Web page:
Standard across all models is the choice of 18- or 20-inch barrel length and 6-position adjustable buttstock—both PSA and Magpul. Outside of the base PA10 mode, with a polymer handguard, the rifles come with either Keymod or M-Lok compatible free-floated handguards.
MSRP: Starts At $839; palmettostatearmory.com
Much like Palmetto State, Diamondback earns big marks not only for quality but also options. At the time of writing, the Florida gunmaker has 15 AR-10 rifles and four pistols in its catalog. This includes a choice of .308 Winchester and 6.5 Creedmoor chamberings, favoring the latter in selection. And like PSA, across the board the guns come in at a price nearly any shooter can afford.
Even with a wealth of choice, it’s difficult to go wrong with the company’s entry-level DB10CCMLB. A Spartan, if not tidy build, the gun runs reliably and proves agile in practical use. Much of this is thanks to the gun’s 16-inch chrome-moly barrel, a point that might turn off dedicated long-range shooters.
Lightening the .308 Winchester’s load considerably, hunters and others who require a fast-handling hard hitter will find it a boon. The one knock that keeps it from ‘best AR-10’ status, is the mil-spec trigger, which is exactly as it sounds—gritty and creepy.
Never fear, going up the ladder at Diamondback is a painless process and generally worth the extra money. Stainless steel barrels and CMC single-stage triggers are the reward for opening your wallet further.
MSRP: Starts At $1,146; diamondbackfirearms.com
Smith & Wesson M&P10 Sport
Savvy gun buyers have been wise to the M&P15 Sport for some time. The M&P10 Sport, not so much or at least it seems that way. Gun shows aren’t exactly bristling with them nor are the review sections of gun magazines. A loss on both counts.
Smith & Wesson knows AR-style rifles, and it shows in arguably one of the best AR-10 options on the market regardless of price. You heard that right. Built like a tank and capable of pin-point accuracy, the .308 Winchester has chops enough to hang with many of the big boys. Well, not the furniture or trigger—but you were going to upgrade those anyway, right?
At once the rifle is unassuming and impressive, more the latter once you see it print. A steady MOA-producing machine, the 16-inch barreled M&P10 is likely all most shooters would ever need out of the brutish end of ARs. If they did, S&W has them covered with a Performance Center 6.5 Creedmoor rendition. Suffice to say, the iteration drifts away from affordable. But for those who put a premium on long-range accuracy still proves a value.
MSRP: Starts At $1,129; smith-wesson.com
Springfield Armory SAINT Victor
Springfield Armory offers shooters a top-notch selection of AR-style rifles, but its SAINT Victor AR-10 really shines through.
Lightweight, great fit and finish and everything else that goes into making a quality rifle certainly places it among the best in this class of firearms. If there is any nit to pick over the rifle, it’s the price tag. It’s at the upper end of entry-level.
Available exclusively in .308 Winchester, the AR-10 does give shooters plenty of reasons to spend the extra money.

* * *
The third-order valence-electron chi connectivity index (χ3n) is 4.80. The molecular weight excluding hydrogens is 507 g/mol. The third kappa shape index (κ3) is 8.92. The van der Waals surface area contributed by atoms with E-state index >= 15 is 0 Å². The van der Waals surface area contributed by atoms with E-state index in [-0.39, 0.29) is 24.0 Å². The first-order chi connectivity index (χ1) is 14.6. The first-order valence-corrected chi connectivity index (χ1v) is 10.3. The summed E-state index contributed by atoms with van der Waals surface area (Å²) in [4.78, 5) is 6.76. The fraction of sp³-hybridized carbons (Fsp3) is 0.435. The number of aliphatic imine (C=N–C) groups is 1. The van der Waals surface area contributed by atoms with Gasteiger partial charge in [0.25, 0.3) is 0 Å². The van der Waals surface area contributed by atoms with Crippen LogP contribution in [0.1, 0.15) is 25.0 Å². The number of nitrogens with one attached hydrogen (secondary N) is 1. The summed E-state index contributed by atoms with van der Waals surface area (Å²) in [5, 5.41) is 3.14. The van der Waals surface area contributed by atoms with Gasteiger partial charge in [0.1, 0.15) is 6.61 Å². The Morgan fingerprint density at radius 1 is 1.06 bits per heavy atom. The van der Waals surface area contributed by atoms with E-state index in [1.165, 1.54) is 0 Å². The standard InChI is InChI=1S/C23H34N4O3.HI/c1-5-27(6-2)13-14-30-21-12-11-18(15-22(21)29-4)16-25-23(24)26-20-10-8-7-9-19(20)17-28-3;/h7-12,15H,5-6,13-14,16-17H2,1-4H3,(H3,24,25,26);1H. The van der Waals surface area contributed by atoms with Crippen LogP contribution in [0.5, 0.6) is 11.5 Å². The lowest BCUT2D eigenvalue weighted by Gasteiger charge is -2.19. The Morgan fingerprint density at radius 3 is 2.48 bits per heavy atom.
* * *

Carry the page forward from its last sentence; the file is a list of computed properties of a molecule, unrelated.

Boasting a 16-inch barrel, the carbine is highly maneuverable if you’re looking for a convenient hunter or a hard-hitting defensive option.
Springfield doesn’t skimp on the furniture, a M-Lok compatible handguard adds appeal. Not only does it free-float the barrel, but also gives you real estate for all your doodads.
However, the trigger is what turns heads. A nickel-boron-coated switch bests most out-of-the-box triggers in other guns. This, generally speaking, is worth the price of admission alone.
MSRP: $1,497; springfield-armory.com
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How is teh Ruger SFAR not on this list?
Thanks for deleting my comment on how to build a cheaper AR-10, you are just shilling for the big companies.
No matter where you stand on what we’ve written–agree or disagree–you are always welcome to comment. Looking in our system, your previous comment was removed by our spam filter, given it included links to retail sites. Linking in the comment section is a popular spamming technique and dilutes actual conversation. Our system tightly polices this. If you’d like to repost what you wrote, sans the links, it will remain.
This story is going to cause a few problems for people. AR-10s and AR308’s different Beasts from each other and share just about ZERO commonality with each other. You need to know which you have. For example bolts and Bolt Carrier Groups are not the same, Barrels are not interchangeable, most AR10s will not accept Drop in Triggers. ETC. I found this out the hard way.
I meant the MSRPs listed by Gun Digest is $200 to $300 LESS than the MSRPs listed by the Gun manufacturers on their website.
Still thinking it’s just to redirect traffic with inaccurate info by this article.
Is this Journalism from 3 years ago?
The MSRPs listed by Gun Digest on 3 out of these 5 “affordable” AR10s is at least $200 to $300.
What seems more likely is Gun Digest is providing false MSRP data to drive traffic to these Gun manufacturers?
How can I rely on reading a Magazine Article and letting my friends know this is good to read.
Until then, hard pass on passing the information forward to others I know that spend good $ on firearms.
IMO spend a little more an get a RUGER 762, Love mine and a GREAAT shooter.